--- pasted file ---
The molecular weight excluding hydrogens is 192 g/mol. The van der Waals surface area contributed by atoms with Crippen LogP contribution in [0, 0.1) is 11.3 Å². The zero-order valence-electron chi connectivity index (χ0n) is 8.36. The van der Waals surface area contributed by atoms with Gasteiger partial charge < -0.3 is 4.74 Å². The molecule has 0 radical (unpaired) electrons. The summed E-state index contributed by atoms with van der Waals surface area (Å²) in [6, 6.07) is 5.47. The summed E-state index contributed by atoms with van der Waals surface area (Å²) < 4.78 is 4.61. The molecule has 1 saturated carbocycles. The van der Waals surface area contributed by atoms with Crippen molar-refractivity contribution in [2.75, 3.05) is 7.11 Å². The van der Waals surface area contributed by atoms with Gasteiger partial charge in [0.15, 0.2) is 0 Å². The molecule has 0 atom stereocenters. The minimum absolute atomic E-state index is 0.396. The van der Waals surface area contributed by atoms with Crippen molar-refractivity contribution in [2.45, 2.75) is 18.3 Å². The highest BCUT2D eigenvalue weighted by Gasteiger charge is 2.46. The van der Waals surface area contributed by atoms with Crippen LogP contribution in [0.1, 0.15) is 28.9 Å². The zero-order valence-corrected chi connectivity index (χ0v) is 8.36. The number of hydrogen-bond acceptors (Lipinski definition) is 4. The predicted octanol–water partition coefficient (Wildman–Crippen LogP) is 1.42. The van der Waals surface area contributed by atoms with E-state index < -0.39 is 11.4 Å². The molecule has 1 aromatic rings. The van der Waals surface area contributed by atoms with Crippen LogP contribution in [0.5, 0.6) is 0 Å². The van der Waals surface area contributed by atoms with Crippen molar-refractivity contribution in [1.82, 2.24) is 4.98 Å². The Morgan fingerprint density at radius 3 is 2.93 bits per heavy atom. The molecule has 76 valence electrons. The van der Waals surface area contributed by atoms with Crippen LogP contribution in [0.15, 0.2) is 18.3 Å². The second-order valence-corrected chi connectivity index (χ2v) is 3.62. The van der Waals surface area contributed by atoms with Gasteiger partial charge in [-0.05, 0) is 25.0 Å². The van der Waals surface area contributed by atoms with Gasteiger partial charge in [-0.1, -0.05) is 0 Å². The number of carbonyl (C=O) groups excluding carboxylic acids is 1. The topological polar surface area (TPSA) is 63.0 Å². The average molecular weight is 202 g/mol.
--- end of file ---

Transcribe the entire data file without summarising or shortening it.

The molecular weight excluding hydrogens is 192 g/mol. The van der Waals surface area contributed by atoms with Crippen LogP contribution in [0, 0.1) is 11.3 Å². The zero-order valence-electron chi connectivity index (χ0n) is 8.36. The van der Waals surface area contributed by atoms with Gasteiger partial charge < -0.3 is 4.74 Å². The molecule has 0 radical (unpaired) electrons. The summed E-state index contributed by atoms with van der Waals surface area (Å²) in [6, 6.07) is 5.47. The summed E-state index contributed by atoms with van der Waals surface area (Å²) < 4.78 is 4.61. The molecule has 1 saturated carbocycles. The van der Waals surface area contributed by atoms with Crippen molar-refractivity contribution in [2.75, 3.05) is 7.11 Å². The van der Waals surface area contributed by atoms with Gasteiger partial charge in [0.15, 0.2) is 0 Å². The molecule has 0 atom stereocenters. The minimum absolute atomic E-state index is 0.396. The van der Waals surface area contributed by atoms with Crippen molar-refractivity contribution in [2.45, 2.75) is 18.3 Å². The highest BCUT2D eigenvalue weighted by Gasteiger charge is 2.46. The van der Waals surface area contributed by atoms with Crippen LogP contribution in [0.1, 0.15) is 28.9 Å². The zero-order valence-corrected chi connectivity index (χ0v) is 8.36. The number of hydrogen-bond acceptors (Lipinski definition) is 4. The predicted octanol–water partition coefficient (Wildman–Crippen LogP) is 1.42. The van der Waals surface area contributed by atoms with E-state index < -0.39 is 11.4 Å². The molecule has 1 aromatic rings. The van der Waals surface area contributed by atoms with Crippen LogP contribution in [0.5, 0.6) is 0 Å². The van der Waals surface area contributed by atoms with Crippen molar-refractivity contribution in [1.82, 2.24) is 4.98 Å². The Morgan fingerprint density at radius 3 is 2.93 bits per heavy atom. The molecule has 76 valence electrons. The van der Waals surface area contributed by atoms with Crippen LogP contribution in [0.15, 0.2) is 18.3 Å². The second-order valence-corrected chi connectivity index (χ2v) is 3.62. The van der Waals surface area contributed by atoms with Gasteiger partial charge in [-0.05, 0) is 25.0 Å². The van der Waals surface area contributed by atoms with Gasteiger partial charge in [-0.1, -0.05) is 0 Å². The number of carbonyl (C=O) groups excluding carboxylic acids is 1. The topological polar surface area (TPSA) is 63.0 Å². The average molecular weight is 202 g/mol.